Closure of Palmito Ranch Battlefield NHL to the public 11.4% of the year for launch operations (which does not include closures related to anomalies of up to an additional 6.8% per year) would impair public access to the NHL on a continual basis, and thus contribute to a Section 4(f) use. Restrictions to access substantially diminish the utility of the NHL (visitor use, education, and enjoyment) and thus reduce the ability to meet the NHL's purpose.
…further analysis of the temporary on-going impact of the Project from closures on established purposes of the NWR, such as on 3 recreation and wildlife management, and anomaly events that result in debris on the NWR that will need to be removed, is warranted given the extensive interference and substantial impairment caused by access restrictions that will be permanent during Project operations. The FWS believes that a Section 4(f) use exists and requests FAA provide further clarification.
SpaceX appears to be a permanent facility. As such, continued closures of the road prevent public access to NWR lands and prevent staff and researchers from accessing lands they manage. This adversely and permanently impairs FWS attributes and protected activities as long as SpaceX continues to frequently close State Highway 4. This should be addressed as something other than a temporary or de minimis impact because it is part of a permanent operation plan.
“Occupancy of the Section 4(f) properties would be short term, and there would no permanent or residual effects to the properties lasting beyond occupancy.”
Comment: 100% of scattered debris has not been retrieved. Sharp metal parts can be found below the sand and may not be visible during retrieval of debris. In addition, ruts on algal flats do not recover very easily. The SpaceX contract environmental cleanup should use only specialized personnel and equipment designed to protect and restore the sensitive habitat types found in the area. The Space X should not be allowed to prohibit FWS staff, TPWD staff, NPS staff, or other agency representatives and their researchers to enter to collect biological and cultural resource data even during closures, and ensure SpaceX contract or fund collection of data on impacts to sensitive habitat types and wildlife species impacted by anomalies.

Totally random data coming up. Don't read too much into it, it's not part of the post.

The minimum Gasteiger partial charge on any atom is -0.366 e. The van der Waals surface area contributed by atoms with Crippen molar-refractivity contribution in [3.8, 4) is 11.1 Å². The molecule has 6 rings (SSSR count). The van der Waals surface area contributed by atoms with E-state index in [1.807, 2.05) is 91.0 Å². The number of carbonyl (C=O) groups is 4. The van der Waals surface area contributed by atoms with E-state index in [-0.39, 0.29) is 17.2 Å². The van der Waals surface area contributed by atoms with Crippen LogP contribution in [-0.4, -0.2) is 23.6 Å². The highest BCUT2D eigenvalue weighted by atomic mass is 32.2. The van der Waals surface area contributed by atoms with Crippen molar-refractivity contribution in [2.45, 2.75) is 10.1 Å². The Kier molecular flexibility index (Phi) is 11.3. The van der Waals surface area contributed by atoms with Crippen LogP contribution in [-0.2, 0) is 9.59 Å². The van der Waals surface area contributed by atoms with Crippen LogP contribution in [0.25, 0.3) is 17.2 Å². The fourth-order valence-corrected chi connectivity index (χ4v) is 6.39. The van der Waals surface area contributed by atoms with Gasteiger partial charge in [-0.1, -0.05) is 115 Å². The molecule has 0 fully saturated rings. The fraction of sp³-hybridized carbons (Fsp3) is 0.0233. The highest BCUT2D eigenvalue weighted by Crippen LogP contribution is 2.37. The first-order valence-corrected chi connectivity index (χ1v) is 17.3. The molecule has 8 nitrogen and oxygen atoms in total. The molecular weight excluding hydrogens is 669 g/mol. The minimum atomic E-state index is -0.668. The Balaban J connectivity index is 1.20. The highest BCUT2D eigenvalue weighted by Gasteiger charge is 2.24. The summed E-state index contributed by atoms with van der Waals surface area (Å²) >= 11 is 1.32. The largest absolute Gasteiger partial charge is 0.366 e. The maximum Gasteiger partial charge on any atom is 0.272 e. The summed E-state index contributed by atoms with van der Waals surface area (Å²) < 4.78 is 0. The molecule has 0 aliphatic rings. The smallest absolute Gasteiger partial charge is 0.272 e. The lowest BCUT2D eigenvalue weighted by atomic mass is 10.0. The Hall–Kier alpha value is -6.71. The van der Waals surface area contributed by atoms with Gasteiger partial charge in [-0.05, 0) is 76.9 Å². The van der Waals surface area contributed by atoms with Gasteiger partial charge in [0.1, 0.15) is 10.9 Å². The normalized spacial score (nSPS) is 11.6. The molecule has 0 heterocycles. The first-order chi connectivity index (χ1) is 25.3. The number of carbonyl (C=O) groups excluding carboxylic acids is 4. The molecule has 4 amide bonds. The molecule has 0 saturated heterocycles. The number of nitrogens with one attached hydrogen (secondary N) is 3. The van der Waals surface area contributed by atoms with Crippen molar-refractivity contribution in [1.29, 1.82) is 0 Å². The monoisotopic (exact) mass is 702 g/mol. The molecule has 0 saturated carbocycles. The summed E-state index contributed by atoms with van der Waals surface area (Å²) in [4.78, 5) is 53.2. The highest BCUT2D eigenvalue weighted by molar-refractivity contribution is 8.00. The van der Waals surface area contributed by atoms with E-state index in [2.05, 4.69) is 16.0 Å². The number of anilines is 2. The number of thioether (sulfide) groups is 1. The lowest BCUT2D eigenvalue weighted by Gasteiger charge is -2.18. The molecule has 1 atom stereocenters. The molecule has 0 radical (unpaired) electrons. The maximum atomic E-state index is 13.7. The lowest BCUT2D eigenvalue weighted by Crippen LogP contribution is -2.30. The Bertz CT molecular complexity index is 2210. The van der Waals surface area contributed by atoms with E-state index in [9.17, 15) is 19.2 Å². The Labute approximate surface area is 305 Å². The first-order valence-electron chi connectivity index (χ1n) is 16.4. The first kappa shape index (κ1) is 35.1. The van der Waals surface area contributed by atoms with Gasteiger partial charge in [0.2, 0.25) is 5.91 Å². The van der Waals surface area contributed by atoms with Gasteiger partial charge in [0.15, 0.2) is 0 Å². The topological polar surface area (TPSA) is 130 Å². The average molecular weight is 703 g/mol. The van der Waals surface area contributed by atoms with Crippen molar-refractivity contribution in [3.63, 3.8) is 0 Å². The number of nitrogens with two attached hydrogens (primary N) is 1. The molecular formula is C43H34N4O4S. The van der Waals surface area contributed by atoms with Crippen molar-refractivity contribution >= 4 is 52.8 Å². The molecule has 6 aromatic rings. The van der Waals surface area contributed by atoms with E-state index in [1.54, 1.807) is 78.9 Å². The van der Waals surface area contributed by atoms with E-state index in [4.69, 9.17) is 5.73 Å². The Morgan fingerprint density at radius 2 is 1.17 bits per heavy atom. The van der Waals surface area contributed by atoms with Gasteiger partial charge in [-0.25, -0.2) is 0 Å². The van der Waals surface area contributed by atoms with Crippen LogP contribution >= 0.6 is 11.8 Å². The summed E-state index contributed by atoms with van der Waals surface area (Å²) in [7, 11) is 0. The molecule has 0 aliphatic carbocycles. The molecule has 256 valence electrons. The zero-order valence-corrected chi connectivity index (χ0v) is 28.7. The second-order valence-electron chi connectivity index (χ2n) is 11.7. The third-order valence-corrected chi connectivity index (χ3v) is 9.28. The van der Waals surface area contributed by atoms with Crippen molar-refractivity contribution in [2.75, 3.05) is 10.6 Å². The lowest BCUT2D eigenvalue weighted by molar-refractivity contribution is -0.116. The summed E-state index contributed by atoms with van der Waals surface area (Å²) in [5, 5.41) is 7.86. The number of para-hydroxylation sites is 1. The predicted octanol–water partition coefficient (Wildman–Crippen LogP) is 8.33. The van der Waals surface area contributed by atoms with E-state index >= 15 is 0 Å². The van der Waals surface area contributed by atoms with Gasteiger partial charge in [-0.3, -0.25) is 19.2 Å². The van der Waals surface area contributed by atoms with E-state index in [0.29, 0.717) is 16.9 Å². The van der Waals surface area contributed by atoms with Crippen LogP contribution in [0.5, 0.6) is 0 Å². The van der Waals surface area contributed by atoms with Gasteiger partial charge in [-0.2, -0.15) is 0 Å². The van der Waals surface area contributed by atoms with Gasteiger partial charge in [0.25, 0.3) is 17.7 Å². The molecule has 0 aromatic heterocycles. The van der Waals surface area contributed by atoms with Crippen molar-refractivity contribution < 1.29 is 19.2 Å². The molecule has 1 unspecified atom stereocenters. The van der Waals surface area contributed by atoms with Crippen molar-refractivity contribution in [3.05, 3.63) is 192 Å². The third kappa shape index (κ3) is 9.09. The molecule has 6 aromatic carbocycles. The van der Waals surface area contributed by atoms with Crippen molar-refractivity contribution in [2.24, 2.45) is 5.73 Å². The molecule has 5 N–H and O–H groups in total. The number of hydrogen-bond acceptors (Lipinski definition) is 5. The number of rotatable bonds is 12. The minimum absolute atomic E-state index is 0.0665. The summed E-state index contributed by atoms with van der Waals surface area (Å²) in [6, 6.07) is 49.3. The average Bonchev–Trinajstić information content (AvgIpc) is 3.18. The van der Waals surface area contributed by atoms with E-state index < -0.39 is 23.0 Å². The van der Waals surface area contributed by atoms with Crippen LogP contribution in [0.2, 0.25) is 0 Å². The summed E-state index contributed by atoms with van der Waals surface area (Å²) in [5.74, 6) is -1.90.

The DOI flatly rejects nearly every single Section 4(f) de minimus and temporary occupancy determination. Their sign-off, in writing, is required by statute for FAA to approve the Section 4(f) determination.
FAA’s guidance states that “When a project would involve the use of a Section 4(f) property and the FAA cannot make a de minimis impact determination, the FAA must prepare a Section 4(f) evaluation.”
The FAA cannot make a de minimus determination, because they don’t have approval from the DOI to do so. That means that this is an EIS project.
Summary: The FAA has no Legal Ground to Stand on to Forego a Full EIS (but it gets worse)
Not only are FAA’s hands tied on the EIS front, a full Section 4(f) Evaluation is a potential nightmare. This evaluation requires the identification of a suitable alternative that is both “Feasible and Prudent.” If this Feasible and Prudent alternative site will have a lower Section 4(f) impact, the FAA is prohibited from giving the Green Light to Starbase. At all. This is outside of NEPA as well. So if, for example, the Cape Canaveral LC 39 pad that SpaceX is developing is determined to be a feasible and prudent alternative, Starbase is dead. Dead Dead.
Both section 4 experts I’ve consulted for this piece agree that LC 39 is basically a poster boy for something that meets the “Feasible and Prudent” alternative. But that’s a legal fight for another day.
What saves the day?
The USFWS must concur with the FAA’s de minimus and temporary occupancy determinations. That’s the only thing that can possibly allow a FONSI this year and forgo a full-blown EIS.
I’d be remiss if I didn’t point out that USFWS appears to have taken some of my talking points to heart